It wasn't until the end of the 1980s that researchers found the genetic roots of a mental illness -- bipolar disorder. After a decade-long study, they found that people affected by the illness shared a genetic mutation on chromosome 11 [source: Maugh]. For the first time, researchers had a way of focusing in on specific, distinctive genetic material that could help diagnose a mental illness rather than relying solely on a patient's symptoms, which may (and often do) overlap among several disorders. Bipolar disorder and schizophrenia both, for instance, share certain psychotic symptoms as well as depressive episodes, which can make diagnoses difficult in some patients.
Fast-forward across a few more decades of research, and growing evidence suggests that indeed a handful of psychiatric illnesses appear to be hereditary. In 2013, results of the largest genetic study of mental illness to date found that five common mental health conditions may share among them more than just symptoms; they -- including bipolar disorder and schizophrenia -- may share a variation in their DNA.
Bipolar disorder, schizophrenia, autism, attention deficit hyperactivity disorder (ADHD) and major depression may all seem very different from each other, but researchers studying inheritance patterns of mental illness found that people with these five disorders all share a common genetic variation. The variation appears to occur in four regions of human DNA. Two of those regions, two calcium channels known as CACNA1C and CACNB2, are involved in how well calcium gets to and from the brain cells, and helps those brain cells communicate. CACNA1C, for example, is known to be associated with emotions, memory, attention and thinking. (And in previous studies, CACNA1C was linked to bipolar disorder, major depressive disorder and schizophrenia.) Genetic variants linked to these five mental illnesses were also found on chromosomes 3 and 10; continuing research will need to be done to find out more about the impact of the variation in all four DNA regions, as well as the potential role of calcium channel blockers in treating these mental illnesses [source: Cross-Disorder Group of the Psychiatric Genomics Consortium].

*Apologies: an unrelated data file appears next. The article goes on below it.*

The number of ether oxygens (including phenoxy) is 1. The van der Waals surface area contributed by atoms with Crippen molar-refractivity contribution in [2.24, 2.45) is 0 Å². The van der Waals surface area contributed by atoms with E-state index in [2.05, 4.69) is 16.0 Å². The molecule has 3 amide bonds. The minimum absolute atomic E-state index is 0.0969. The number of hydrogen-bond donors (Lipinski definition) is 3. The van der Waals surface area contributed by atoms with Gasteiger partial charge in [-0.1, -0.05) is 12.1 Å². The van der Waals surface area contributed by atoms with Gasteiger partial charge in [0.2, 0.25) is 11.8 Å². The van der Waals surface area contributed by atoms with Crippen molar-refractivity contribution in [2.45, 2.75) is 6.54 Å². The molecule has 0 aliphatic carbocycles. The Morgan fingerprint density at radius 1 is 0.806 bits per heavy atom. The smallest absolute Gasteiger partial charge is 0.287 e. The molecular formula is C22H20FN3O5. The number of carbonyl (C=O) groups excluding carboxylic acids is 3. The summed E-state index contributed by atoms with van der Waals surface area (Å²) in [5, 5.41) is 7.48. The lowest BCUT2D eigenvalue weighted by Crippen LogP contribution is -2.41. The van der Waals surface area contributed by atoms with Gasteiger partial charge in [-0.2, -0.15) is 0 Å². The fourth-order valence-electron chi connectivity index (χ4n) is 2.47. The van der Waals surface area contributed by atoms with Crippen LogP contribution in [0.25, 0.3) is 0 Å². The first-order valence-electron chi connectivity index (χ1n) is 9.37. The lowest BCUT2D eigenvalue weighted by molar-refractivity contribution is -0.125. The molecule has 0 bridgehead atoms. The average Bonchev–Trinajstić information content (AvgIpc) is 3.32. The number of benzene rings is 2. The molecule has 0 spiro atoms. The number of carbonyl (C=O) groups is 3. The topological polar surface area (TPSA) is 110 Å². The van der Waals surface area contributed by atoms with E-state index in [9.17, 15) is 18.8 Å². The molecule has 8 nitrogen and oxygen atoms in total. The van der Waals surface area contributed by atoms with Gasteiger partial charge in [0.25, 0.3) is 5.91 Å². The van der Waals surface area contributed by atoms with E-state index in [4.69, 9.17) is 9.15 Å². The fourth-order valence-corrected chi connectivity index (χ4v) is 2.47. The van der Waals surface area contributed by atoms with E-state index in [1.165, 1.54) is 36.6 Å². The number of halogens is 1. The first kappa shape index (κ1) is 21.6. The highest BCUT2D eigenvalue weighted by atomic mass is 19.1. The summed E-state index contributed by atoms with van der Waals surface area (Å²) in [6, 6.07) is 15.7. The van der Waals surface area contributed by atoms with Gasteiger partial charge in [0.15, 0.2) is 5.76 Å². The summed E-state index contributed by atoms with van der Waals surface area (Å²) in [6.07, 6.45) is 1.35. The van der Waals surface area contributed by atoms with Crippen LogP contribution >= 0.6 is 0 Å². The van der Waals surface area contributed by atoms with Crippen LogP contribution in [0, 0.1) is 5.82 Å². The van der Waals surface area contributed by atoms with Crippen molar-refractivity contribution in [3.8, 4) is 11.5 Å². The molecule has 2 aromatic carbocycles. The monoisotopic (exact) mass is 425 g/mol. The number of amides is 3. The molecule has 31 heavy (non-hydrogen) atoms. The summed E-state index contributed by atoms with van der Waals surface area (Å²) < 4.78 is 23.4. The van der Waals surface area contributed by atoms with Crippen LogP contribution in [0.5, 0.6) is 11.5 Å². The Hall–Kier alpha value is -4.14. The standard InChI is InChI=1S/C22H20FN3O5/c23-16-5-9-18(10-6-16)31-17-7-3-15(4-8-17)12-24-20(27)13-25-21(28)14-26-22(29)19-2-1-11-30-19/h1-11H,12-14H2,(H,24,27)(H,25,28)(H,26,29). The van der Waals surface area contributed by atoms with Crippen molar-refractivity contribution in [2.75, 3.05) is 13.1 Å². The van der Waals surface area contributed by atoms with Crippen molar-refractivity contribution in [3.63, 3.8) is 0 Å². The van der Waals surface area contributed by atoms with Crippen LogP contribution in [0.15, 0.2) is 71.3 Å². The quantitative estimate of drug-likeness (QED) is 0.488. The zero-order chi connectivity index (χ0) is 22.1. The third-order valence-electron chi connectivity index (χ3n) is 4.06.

Scientists also know that a gene variant may run within a family but may not be expressed the same way from person to person, which explains why your grandmother, your sister and your mother may share the same abnormal genetic variant as part of their unique genetic makeup but have three different diagnoses. Your grandmother could be affected with major depression, your sister with ADHD and your mother with ... nothing. It happens because individual bodies read genetic code in different ways -- the abnormal genetic pattern may exist in all three women, but it may not be activated or interpreted in the same way (or at all) each time. Your set of genes is unique and so is the way you express them.